First Impressions: Louise Erdrich and Tales of Burning Love


Tales of Burning Love

It absolutely astonishes me that I have never once read Louise Erdrich. I studied literature at a women’s college, and have read many varied and wonderful women writers. I’m also not a stranger to Native American writers, though clearly I haven’t read as widely in that area as I should. Erdrich has been on my radar for at least ten years, and I could have sworn I first read her ages ago, but looking through her book titles I was surprised to see that’s not the case. Which is why I’ll be talking about a seventeen year old novel today, and not Erdrich’s most recent, The Round House (though that is ready and waiting on my ereader. I learn from my mistakes and oversights). It also brings me to a new, and hopefully somewhat regular, feature. First Impressions: the first experience I have reading an established author, and why that matters.

Tales of Burning Love is a novel centered around Jack Mauser, a hapless yet curiously lucky man, who has a trail of five wives behind him. After his funeral (despite the fact that he is not actually dead), the four living ex-wives get stuck in a dangerous blizzard, and only keep themselves alive by telling stories of their lives before, during, and after Jack Mauser.

The writing is intensely lyrical and occasionally deeply funny; early chapters show lots of promise. There’s a lot of lovely repeated imagery: blizzards, religious epiphany, physical accidents brought on by sex. The weather is a character of it’s own in  this novel, and I found myself awed by how many descriptions of ice and snow Erditch wove. But Tales of Burning Love is about a hundred pages too long. The symmetry of the imagery hints at a more even book than it turns out to be. The absurd situations the character find themselves in start off touching and funny, but eventually become somewhat ridiculous when added all together. I wasn’t all that surprised when I came across a bunch of Goodreads reviews warning not to start reading Erdrich with this novel.

Well, I’ve already done it and it can’t be undone, but I can’t help but wonder. where should I have begun? I liked this novel well enough to keep going with Erdrich, but first impressions are important. They color how you view an author, and a bad experience can turn you off a potentially great author for good. For years I’ve labored under the assumption that I hate J.D. Salinger because I hated high school and The Catcher in the Rye. It was only after coming across a short story (that I wouldn’t have even read if I’d realized he’d written it) that I realized this might not be the case, and I should try more than just that one novel.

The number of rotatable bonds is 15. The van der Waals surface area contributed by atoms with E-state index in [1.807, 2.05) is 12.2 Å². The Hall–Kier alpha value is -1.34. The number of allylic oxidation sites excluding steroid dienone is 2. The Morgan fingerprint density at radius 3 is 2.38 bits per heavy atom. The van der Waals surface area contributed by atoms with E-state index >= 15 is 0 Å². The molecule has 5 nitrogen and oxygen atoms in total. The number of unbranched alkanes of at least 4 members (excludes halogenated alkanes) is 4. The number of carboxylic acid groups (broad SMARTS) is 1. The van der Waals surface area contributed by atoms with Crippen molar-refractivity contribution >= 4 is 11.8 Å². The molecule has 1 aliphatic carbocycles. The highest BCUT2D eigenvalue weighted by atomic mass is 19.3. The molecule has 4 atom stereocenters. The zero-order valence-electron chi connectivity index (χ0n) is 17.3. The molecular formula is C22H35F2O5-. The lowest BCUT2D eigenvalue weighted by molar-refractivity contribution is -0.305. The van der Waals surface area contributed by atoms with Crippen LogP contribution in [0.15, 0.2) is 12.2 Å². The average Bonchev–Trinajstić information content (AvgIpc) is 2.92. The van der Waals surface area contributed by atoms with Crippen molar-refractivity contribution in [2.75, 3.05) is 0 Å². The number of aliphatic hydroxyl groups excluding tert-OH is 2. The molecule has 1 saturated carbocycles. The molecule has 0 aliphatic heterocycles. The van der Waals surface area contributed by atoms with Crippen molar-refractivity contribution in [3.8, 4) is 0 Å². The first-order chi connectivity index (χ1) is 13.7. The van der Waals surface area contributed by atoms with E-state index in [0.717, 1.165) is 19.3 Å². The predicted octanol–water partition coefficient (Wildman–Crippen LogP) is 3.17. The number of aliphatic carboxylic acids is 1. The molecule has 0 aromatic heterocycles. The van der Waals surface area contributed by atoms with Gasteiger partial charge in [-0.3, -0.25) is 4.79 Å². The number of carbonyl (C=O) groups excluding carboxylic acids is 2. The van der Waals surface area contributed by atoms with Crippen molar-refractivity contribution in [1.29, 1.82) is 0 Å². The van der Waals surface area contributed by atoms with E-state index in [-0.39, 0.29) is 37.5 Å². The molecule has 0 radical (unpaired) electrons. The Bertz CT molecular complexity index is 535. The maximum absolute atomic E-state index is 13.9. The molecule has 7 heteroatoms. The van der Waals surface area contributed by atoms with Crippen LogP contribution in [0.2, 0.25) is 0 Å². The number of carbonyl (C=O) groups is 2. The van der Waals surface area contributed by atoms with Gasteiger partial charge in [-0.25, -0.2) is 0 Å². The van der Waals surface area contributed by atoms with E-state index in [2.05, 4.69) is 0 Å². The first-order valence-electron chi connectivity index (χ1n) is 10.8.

Sometimes, the longer an author’s canon is, the harder it can be to crack into them. This is one way in which reading genre fiction can be helpful: you just find the beginning of a series (they almost always come in a series) and start there. But where do you begin with an author who has ten standalone novels, or fifteen, or even only two? 

I don’t really have a process of figuring out where to start with an author. How I came to pick up Tales of Burning Love went something like this: I was wandering the stacks in my local used bookstore. I’d been hearing a lot of good things about The Round HouseTales of Burning Love was the cheapest thing on the Erdrich shelf. All very scientific, I assure you.

My first Murakami was  Norwegian Wood (an easy choice, it’s my favorite Lennon-sung Beatles song). My first Chabon was The Amazing Adventures of Kavalier and Clay, because my friends would not shut up about it (with good reason). My first Gaiman was American Gods, which I still think is the best entry point into his canon. My first Nabokov was Lolita, because everyone starts with Lolita. Sometimes I start with an author’s newest novel and work my way backwards. Sometimes I try to find the earliest thing an author wrote and work my way forward. Sometimes it just depends on what the library has to offer, or a novel’s cover, or how I feel about the blurb.

There’s no right or wrong way to start down the road of reading a given author. But what you read first helps you decide to read more. So, how do you make those decisions? (I’m speaking specifically here, not generally. How do *you* first pick up an author? Tell me in the comments!)


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Filed under Book Talk, First Impressions

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